The good news: The earth’s carbon cycle has natural negative feedbacks that reverse natural surges in carbon dioxide.
The bad news: We are spewing CO2 into the atmosphere 14,000 times faster than nature has over the past 600,000 years, far too quickly for those feedbacks to respond.
Current CO2 levels - 392.40ppm
How Reliable Are the Models Used to Make Projections of Future Climate Change?
"...models are unanimous in their prediction of substantial climate warming under greenhouse gas increases, and this warming is of a magnitude consistent with independent estimates derived from other sources, such as from observed climate changes and past climate reconstructions."
There is considerable confidence that climate models provide credible quantitative estimates of future climate change, particularly at continental scales and above. This confidence comes from the foundation of the models in accepted physical principles and from their ability to reproduce observed features of current climate and past climate changes. Confidence in model estimates is higher for some climate variables (e.g., temperature) than for others (e.g., precipitation). Over several decades of development, models have consistently provided a robust and unambiguous picture of significant climate warming in response to increasing greenhouse gases.
Climate models are mathematical representations of the climate system, expressed as computer codes and run on powerful computers. One source of confidence in models comes from the fact that model fundamentals are based on established physical laws, such as conservation of mass, energy and momentum, along with a wealth of observations.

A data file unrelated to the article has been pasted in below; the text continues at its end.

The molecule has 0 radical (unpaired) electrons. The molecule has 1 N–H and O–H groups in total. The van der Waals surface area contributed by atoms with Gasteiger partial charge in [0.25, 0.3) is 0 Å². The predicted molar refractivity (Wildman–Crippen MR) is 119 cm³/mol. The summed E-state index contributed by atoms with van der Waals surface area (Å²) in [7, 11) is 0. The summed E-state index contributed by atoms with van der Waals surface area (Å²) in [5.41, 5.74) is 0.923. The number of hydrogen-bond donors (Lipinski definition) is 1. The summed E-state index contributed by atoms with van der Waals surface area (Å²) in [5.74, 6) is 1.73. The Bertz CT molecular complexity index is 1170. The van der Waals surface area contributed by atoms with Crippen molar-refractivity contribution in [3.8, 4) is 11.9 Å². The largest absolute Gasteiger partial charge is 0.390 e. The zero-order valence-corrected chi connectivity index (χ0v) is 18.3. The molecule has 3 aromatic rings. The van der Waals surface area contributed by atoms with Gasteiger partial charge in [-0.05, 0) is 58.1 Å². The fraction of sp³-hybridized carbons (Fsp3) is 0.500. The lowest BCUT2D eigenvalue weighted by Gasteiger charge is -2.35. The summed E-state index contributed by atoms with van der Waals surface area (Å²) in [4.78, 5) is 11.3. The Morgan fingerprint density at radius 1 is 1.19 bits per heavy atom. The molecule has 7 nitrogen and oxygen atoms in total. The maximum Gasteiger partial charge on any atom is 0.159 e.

A second source of confidence comes from the ability of models to simulate important aspects of the current climate. Models are routinely and extensively assessed by comparing their simulations with observations of the atmosphere, ocean, cryosphere and land surface. Unprecedented levels of evaluation have taken place over the last decade in the form of organised multi-model ‘intercomparisons’. Models show significant and increasing skill in representing many important mean climate features, such as the large-scale distributions of atmospheric temperature, precipitation, radiation and wind, and of oceanic temperatures, currents and sea ice cover. Models can also simulate essential aspects of many of the patterns of climate variability observed across a range of time scales. Examples include the advance and retreat of the major monsoon systems, the seasonal shifts of temperatures, storm tracks and rain belts, and the hemispheric-scale seesawing of extratropical surface pressures (the Northern and Southern ‘annular modes’). Some climate models, or closely related variants, have also been tested by using them to predict weather and make seasonal forecasts. These models demonstrate skill in such forecasts, showing they can represent important features of the general circulation across shorter time scales, as well as aspects of seasonal and interannual variability. Models’ ability to represent these and other important climate features increases our confidence that they represent the essential physical processes important for the simulation of future climate change. (Note that the limitations in climate models’ ability to forecast weather beyond a few days do not limit their ability to predict long-term climate changes, as these are very different types of prediction.
There are still some unknowns that could send the projections off the charts.....like what will happen if we "uncork" all the methane that is currently stored under the permafrost!